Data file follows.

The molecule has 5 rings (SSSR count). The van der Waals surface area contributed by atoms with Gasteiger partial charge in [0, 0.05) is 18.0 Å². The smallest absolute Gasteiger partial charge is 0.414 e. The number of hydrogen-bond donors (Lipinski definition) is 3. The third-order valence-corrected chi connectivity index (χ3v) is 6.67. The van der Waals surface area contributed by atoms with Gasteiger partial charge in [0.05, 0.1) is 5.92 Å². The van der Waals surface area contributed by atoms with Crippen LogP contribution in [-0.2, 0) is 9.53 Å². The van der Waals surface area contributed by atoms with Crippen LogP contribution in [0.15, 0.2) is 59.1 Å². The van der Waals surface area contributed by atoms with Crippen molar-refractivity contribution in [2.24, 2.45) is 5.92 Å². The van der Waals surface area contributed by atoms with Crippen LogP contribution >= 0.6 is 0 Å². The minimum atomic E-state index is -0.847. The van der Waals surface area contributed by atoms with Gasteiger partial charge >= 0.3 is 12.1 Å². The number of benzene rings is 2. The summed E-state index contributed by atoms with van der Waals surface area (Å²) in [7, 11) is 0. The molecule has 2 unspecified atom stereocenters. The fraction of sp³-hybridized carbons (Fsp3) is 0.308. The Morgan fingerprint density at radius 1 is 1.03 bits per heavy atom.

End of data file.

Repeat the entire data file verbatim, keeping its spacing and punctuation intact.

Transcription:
The molecule has 5 rings (SSSR count). The van der Waals surface area contributed by atoms with Gasteiger partial charge in [0, 0.05) is 18.0 Å². The smallest absolute Gasteiger partial charge is 0.414 e. The number of hydrogen-bond donors (Lipinski definition) is 3. The third-order valence-corrected chi connectivity index (χ3v) is 6.67. The van der Waals surface area contributed by atoms with Gasteiger partial charge in [0.05, 0.1) is 5.92 Å². The van der Waals surface area contributed by atoms with Crippen LogP contribution in [-0.2, 0) is 9.53 Å². The van der Waals surface area contributed by atoms with Crippen LogP contribution in [0.15, 0.2) is 59.1 Å². The van der Waals surface area contributed by atoms with Crippen molar-refractivity contribution in [2.24, 2.45) is 5.92 Å². The van der Waals surface area contributed by atoms with Crippen LogP contribution >= 0.6 is 0 Å². The minimum atomic E-state index is -0.847. The van der Waals surface area contributed by atoms with Gasteiger partial charge >= 0.3 is 12.1 Å². The number of benzene rings is 2. The summed E-state index contributed by atoms with van der Waals surface area (Å²) in [7, 11) is 0. The molecule has 2 unspecified atom stereocenters. The fraction of sp³-hybridized carbons (Fsp3) is 0.308. The Morgan fingerprint density at radius 1 is 1.03 bits per heavy atom.